For All Its Faults: conceptualising an unionised arts movement and the privilege of choice

– Timmah Ball

In a light filled Victorian shopfront in South Melbourne a group of artists and allies initiated by Nina Ross and Stephen Palmer meet to workshop the possibilities of unionising an industry riddled with exploitation. I’ve never been to the Australian Tapestry Workshop (ATW) despite having lived south of the river and worked for south-eastern councils in community arts roles, which reveals the way Melbourne’s art ecology explicitly orientates itself to the inner north and west. These geographies become important in the context of housing and wage insecurity, a topic that emerges quickly as the group begins to discuss the possibilities of new ways of practising. 

Without focusing on the tension of gentrification on stolen land (as it is only reasonable to acknowledge that addressing land rights, property laws and reparations are more urgent than the needs of non-Indigenous artists or as poet Evelyn Araluen writes ‘Maybe one day we might have money enough to push my people out of Redfern or Waterloo. Maybe if we become rich, we can buy stolen land on my Country) one of the most persistent challenges of maintaining an arts practice is low wages and increased rents. As another participant commented in cities like Berlin permanent rentals are accessible to artists who can’t begin to imagine what it would be like to make plans when you’re constantly moving. 

Artistic development is grounded in the permanency of home providing space to think, create and foster emotional and social stability through physical structure and familiarity. In Australian cities permanent living arrangements are increasingly inaccessible to white middle classes in professional vocations. For artists moving between share houses for short and unpredictable periods of time is normal. But as these experiences are disseminated in everything from media reports on millennial avocado indulgences to public panels on arts divestment the narrative of pushing creative types out of the inner city and into housing stress can also wear thin. The argument of locational displacement re: gentrification feels like an irresponsible position when evaluating other localities for home and creative practice is also possible. Sitting in the generous South Melbourne space, warm, flexible and large, the idea of de-centring arts infrastructure and neighbourhoods from the inner north and into other areas feels hopeful. 

South Melbourne is an expensive suburb only 2km from the city but it’s disconnection from the established hubs allows me to imagine what an arts industry dispersed across geographies could look and feel like. In places like Melbourne it’s difficult to attract people to the south as both practising artists and audiences, to suggest moving further to the outer suburbs and regional towns is ripe with contention. But as competition for housing, infrastructure, environmental conservation and open space intensifies I wonder how long we can debate the desire to live and work in densely populated inner urban areas. Would imagining an alternative be more realistic and productive? Is it something already beginning in places like Castlemaine and are these changes equally complicit within process of re-colonisation if emerging creative communities (predominately white) moving to these towns displace Aboriginal or newly arrived migrant residents already there?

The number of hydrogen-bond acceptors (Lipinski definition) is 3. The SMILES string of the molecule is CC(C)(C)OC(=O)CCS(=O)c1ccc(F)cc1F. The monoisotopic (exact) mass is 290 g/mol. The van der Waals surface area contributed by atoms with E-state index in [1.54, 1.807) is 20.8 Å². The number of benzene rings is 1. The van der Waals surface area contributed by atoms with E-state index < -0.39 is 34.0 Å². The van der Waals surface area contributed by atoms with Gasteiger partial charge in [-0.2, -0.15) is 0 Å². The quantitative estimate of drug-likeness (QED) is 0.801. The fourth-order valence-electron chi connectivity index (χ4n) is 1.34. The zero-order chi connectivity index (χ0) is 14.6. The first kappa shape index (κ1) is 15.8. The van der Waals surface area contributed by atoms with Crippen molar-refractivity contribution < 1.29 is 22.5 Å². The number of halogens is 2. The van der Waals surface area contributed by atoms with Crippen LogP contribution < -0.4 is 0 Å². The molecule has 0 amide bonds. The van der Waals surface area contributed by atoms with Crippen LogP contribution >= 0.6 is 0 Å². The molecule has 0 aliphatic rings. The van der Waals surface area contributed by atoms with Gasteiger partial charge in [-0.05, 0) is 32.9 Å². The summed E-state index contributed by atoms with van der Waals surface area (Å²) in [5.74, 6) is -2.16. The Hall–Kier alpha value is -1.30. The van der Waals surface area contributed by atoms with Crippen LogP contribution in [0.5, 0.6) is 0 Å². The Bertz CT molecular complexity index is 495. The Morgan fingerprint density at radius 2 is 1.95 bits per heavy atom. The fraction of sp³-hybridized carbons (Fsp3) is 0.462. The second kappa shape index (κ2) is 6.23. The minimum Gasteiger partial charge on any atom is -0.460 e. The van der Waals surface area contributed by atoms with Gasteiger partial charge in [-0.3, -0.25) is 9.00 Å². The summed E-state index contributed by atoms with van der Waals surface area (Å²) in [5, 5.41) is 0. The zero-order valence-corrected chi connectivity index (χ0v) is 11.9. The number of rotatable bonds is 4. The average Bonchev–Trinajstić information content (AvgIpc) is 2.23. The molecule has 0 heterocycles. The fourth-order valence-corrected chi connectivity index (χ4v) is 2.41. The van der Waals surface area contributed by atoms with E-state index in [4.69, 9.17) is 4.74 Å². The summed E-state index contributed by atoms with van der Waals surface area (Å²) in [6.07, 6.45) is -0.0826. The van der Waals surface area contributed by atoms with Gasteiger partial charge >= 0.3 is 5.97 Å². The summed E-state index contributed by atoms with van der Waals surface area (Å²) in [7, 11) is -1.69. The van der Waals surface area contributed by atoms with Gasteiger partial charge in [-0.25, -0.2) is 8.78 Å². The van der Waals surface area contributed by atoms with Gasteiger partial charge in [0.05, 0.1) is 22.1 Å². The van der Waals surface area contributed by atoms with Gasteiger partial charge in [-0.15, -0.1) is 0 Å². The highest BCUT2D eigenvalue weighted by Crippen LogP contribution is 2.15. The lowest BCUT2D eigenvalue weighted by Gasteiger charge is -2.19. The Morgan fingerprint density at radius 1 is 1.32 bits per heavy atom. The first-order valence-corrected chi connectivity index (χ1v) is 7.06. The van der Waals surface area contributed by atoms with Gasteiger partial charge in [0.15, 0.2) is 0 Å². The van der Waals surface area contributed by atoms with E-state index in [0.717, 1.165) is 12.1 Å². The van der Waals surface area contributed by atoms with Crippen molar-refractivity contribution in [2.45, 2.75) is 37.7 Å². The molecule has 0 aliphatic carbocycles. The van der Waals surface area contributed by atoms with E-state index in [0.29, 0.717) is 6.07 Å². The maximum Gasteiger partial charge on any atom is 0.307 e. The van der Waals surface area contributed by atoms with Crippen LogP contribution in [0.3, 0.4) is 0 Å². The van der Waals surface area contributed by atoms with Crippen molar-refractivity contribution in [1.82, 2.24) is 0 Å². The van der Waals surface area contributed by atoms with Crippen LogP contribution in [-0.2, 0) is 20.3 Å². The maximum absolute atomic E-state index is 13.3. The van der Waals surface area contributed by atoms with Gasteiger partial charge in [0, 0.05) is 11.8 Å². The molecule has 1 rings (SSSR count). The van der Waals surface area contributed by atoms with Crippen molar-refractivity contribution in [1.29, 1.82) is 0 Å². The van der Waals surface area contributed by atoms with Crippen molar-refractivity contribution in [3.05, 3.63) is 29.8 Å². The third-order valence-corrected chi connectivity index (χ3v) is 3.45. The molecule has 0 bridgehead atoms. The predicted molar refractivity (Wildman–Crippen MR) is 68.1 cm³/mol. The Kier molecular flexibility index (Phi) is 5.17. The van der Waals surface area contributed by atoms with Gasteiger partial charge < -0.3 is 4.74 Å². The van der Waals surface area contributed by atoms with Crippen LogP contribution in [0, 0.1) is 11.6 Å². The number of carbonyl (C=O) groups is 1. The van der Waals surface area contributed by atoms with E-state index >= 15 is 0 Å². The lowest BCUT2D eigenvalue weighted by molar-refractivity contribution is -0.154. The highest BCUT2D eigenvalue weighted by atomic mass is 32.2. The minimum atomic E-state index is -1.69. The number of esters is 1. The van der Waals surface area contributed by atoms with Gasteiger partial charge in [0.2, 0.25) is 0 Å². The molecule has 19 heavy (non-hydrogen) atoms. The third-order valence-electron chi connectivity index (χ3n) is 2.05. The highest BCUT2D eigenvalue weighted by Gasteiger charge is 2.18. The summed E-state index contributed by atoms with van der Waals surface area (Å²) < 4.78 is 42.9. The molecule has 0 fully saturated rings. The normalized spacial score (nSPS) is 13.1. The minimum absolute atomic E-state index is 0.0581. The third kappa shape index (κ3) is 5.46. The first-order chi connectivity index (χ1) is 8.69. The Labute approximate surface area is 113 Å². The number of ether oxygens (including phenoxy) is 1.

In 2017 I wrote an essay called Whose Land is it? which angrily untangled the voice of artists within Melbourne’s housing crisis whose concerns were centred on proximity to galleries, café’s and creative culture. I often question what the role of this mode of writing is and whether I’m unintentionally disenfranchising myself from a wider community that is also an ally. And beyond my caustic tone shouldn’t I be fighting for change in more meaningful ways, advocacy work, volunteering, abandoning writing completely in the pursuit of senior roles in urban planning and policy with decision-making powers? It’s hard to know whether any of us are ever doing the right thing when we’re living in a landscape of social and environmental uncertainty. As Nina hands me a falafel wrap during the lunch break she seems genuinely irritated when I mockingly refer to artists who talk about their work as somehow key to climate adaptation. People whose deep investment in their practice somehow supplants the context in which they’re living and working in, where the constant onslaught of innovative festivals and events disguises the realities of humanities moral and environmental demise. But as we also discuss whether art is anything other then risk, pain, indulgence, unpaid labour and exhaustion I’m reminded that I chose to be here, a choice that many don’t have. A choice, which increasingly feels more like a privilege. 

After writing the essay on housing I began re-tracing the issues to see if things were changing. In certain circumstances they were but a report from the Victorian Aboriginal Housing and Homelessness Summit held on 5 April 2019 suggested otherwise. The summit also involved a workshop, which identified a range of issues and challenges, including:

 1. Racism in the private rental market is a pernicious factor undermining the housing aspirations of Aboriginal people in Victoria every day.